Sunday, August 10, 2014

Short Takes

We began exploring the new neighborhood and finding some interesting things to do, not long after we moved there. One place we discovered that was only a stone's throw down the hill was the Tacoma Public Library. I don't know who thought of doing it, but either Dad or Red Fred got the idea of renting a 16mm film projector from there, with a few films to go with it.
Only just a few years later, VHS tapes would be commonplace to check out, superseded by DVD's by twenty years, but in the early summer of 1981, that's all there was for checking out films. I remember the group of us walking up the incline of 11th Street, some of them taking turns carrying this heavy projector up the hill. We finally got it to the house, and Dad began setting up in the living room. A poster was taken down off one of the walls, creating an "instant screen" right there on the wall. One of the films was taken from its canister and threaded into the projector. I didn't catch what they picked out, but I was excited as the light was turned out and the film started.
It was Hardware Wars, the now-legendary takeoff of the original Star Wars film, but done in the style of an upcoming film trailer. My knowledge of Star Wars was pretty threadbare, but I was able to enjoy and get a good laugh out of what was going on. I especially liked Chewchilla the Wookie Monster, as he looked and sounded like Cookie Monster, going after Princess Android's hair "buns". This was also the first time I had ever seen a parody of something, and the utter cheesiness of everything in this short movie was unreal. After it was over, they didn't rewind the film, but played it backwards, just for a laugh.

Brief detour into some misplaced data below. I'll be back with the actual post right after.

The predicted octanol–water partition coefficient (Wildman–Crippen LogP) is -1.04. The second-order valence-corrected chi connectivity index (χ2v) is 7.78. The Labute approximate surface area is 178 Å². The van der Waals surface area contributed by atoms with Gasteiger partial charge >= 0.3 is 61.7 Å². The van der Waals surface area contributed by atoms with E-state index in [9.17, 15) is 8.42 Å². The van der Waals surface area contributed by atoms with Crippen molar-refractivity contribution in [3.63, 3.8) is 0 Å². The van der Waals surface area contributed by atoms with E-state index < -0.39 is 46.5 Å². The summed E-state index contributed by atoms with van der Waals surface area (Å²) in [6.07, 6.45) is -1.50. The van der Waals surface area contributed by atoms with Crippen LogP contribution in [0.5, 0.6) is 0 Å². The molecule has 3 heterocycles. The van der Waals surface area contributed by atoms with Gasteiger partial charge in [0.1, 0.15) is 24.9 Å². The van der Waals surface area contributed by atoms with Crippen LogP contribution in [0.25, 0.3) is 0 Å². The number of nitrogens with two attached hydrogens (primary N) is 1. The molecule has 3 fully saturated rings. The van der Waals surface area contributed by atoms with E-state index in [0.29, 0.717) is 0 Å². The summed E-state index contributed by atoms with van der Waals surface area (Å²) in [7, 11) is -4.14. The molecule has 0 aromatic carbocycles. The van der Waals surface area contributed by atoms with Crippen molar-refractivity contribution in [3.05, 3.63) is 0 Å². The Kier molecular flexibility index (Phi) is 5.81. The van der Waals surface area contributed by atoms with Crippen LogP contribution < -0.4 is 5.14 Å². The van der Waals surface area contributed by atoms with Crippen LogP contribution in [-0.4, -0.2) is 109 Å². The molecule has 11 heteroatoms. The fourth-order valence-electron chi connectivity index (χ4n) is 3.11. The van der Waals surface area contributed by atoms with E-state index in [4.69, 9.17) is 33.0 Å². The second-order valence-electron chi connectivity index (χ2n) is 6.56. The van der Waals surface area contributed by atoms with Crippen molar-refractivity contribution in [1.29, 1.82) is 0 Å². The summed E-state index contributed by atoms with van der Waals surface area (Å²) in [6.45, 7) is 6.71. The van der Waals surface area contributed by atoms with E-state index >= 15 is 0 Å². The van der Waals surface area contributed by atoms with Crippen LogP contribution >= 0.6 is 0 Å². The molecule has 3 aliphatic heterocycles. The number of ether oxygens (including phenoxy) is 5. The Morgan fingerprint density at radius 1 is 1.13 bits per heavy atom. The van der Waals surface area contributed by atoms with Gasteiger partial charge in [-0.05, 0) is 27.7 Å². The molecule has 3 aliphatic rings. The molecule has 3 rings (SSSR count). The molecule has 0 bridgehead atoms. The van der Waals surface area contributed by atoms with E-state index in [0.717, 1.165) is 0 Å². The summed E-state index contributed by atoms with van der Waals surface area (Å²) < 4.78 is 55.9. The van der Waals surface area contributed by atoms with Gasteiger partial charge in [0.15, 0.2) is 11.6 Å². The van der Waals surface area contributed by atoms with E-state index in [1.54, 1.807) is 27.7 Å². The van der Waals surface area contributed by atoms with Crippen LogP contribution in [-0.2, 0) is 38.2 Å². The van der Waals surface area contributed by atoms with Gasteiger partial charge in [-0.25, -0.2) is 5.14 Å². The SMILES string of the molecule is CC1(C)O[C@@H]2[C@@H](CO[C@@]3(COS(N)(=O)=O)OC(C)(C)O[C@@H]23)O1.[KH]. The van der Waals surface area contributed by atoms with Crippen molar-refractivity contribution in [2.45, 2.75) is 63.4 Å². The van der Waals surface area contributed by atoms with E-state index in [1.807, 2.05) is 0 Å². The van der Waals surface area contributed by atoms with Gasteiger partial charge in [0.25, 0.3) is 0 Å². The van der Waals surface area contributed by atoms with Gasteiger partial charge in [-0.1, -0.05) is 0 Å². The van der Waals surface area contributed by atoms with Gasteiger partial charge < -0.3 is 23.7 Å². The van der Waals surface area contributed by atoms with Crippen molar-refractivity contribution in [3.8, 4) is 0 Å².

I seem to remember a Pink Panther cartoon as the other film that they rented, one where he was a rancher with a little sheep, battling a nearby rancher who sort of looked like Yosemite Sam. Angie was pleased with that one, as she really liked Pink Panther.
Oddly enough, this was the only time we ever rented a projector from there. I think we began seeing so much good stuff on cable that we sort of forgot about doing that again. One thing we noticed on Showtime was that they would show short films if there was a ten-minute gap to fill before the next film came on. I remember being impressed with one called Vicious Cycles, showing a bunch of bikers tearing down the highway on invisible motorcycles. They also showed the followup, Stop, Look & Listen.
One that was disturbing as it was fascinating was one called Recorded Live, about a guy going to an empty building for a job interview, only to be stalked and chased by two reels' worth of brown videotape. He wards them off with a big magnet he manages to find, but the tape outsmarts him in a locked room he's hiding in, covers him in the blink of an eye, and eats him on the floor. Not quite the kind of thing to show to an impressionable 5-year-old, but I managed to see it a few times, and although I'd forgotten the title for years, I never forgot seeing it.

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